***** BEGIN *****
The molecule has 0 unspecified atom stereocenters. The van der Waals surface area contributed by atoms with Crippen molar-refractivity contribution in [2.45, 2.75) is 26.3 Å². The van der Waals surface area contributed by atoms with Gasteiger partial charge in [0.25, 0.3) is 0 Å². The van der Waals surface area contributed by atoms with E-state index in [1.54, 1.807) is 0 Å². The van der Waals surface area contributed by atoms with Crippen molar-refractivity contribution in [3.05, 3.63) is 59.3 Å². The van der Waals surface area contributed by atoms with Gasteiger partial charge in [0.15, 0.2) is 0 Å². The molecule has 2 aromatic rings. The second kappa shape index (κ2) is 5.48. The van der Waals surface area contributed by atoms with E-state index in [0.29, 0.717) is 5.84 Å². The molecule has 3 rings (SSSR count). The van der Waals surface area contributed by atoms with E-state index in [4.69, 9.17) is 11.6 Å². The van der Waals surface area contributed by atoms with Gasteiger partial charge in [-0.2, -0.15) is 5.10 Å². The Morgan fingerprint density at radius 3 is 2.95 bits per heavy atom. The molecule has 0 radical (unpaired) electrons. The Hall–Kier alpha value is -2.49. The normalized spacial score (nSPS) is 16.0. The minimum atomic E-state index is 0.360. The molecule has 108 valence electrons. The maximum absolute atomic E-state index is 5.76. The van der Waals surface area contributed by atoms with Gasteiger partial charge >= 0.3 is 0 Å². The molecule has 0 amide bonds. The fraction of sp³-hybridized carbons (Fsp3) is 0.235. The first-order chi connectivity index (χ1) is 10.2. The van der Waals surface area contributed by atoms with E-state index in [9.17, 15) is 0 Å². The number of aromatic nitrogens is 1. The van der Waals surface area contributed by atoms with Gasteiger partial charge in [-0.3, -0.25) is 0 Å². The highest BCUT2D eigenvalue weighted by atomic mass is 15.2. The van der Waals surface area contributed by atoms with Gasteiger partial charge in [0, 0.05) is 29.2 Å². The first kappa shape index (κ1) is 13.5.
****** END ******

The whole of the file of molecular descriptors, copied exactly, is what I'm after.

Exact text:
The molecule has 0 unspecified atom stereocenters. The van der Waals surface area contributed by atoms with Crippen molar-refractivity contribution in [2.45, 2.75) is 26.3 Å². The van der Waals surface area contributed by atoms with Gasteiger partial charge in [0.25, 0.3) is 0 Å². The van der Waals surface area contributed by atoms with E-state index in [1.54, 1.807) is 0 Å². The van der Waals surface area contributed by atoms with Crippen molar-refractivity contribution in [3.05, 3.63) is 59.3 Å². The van der Waals surface area contributed by atoms with Gasteiger partial charge in [0.15, 0.2) is 0 Å². The molecule has 2 aromatic rings. The second kappa shape index (κ2) is 5.48. The van der Waals surface area contributed by atoms with E-state index in [0.29, 0.717) is 5.84 Å². The molecule has 3 rings (SSSR count). The van der Waals surface area contributed by atoms with E-state index in [4.69, 9.17) is 11.6 Å². The van der Waals surface area contributed by atoms with Gasteiger partial charge in [-0.2, -0.15) is 5.10 Å². The Morgan fingerprint density at radius 3 is 2.95 bits per heavy atom. The molecule has 0 radical (unpaired) electrons. The Hall–Kier alpha value is -2.49. The normalized spacial score (nSPS) is 16.0. The minimum atomic E-state index is 0.360. The molecule has 108 valence electrons. The maximum absolute atomic E-state index is 5.76. The van der Waals surface area contributed by atoms with Gasteiger partial charge >= 0.3 is 0 Å². The molecule has 0 amide bonds. The fraction of sp³-hybridized carbons (Fsp3) is 0.235. The first-order chi connectivity index (χ1) is 10.2. The van der Waals surface area contributed by atoms with E-state index in [9.17, 15) is 0 Å². The number of aromatic nitrogens is 1. The van der Waals surface area contributed by atoms with Gasteiger partial charge in [-0.3, -0.25) is 0 Å². The highest BCUT2D eigenvalue weighted by atomic mass is 15.2. The van der Waals surface area contributed by atoms with Gasteiger partial charge in [0, 0.05) is 29.2 Å². The first kappa shape index (κ1) is 13.5.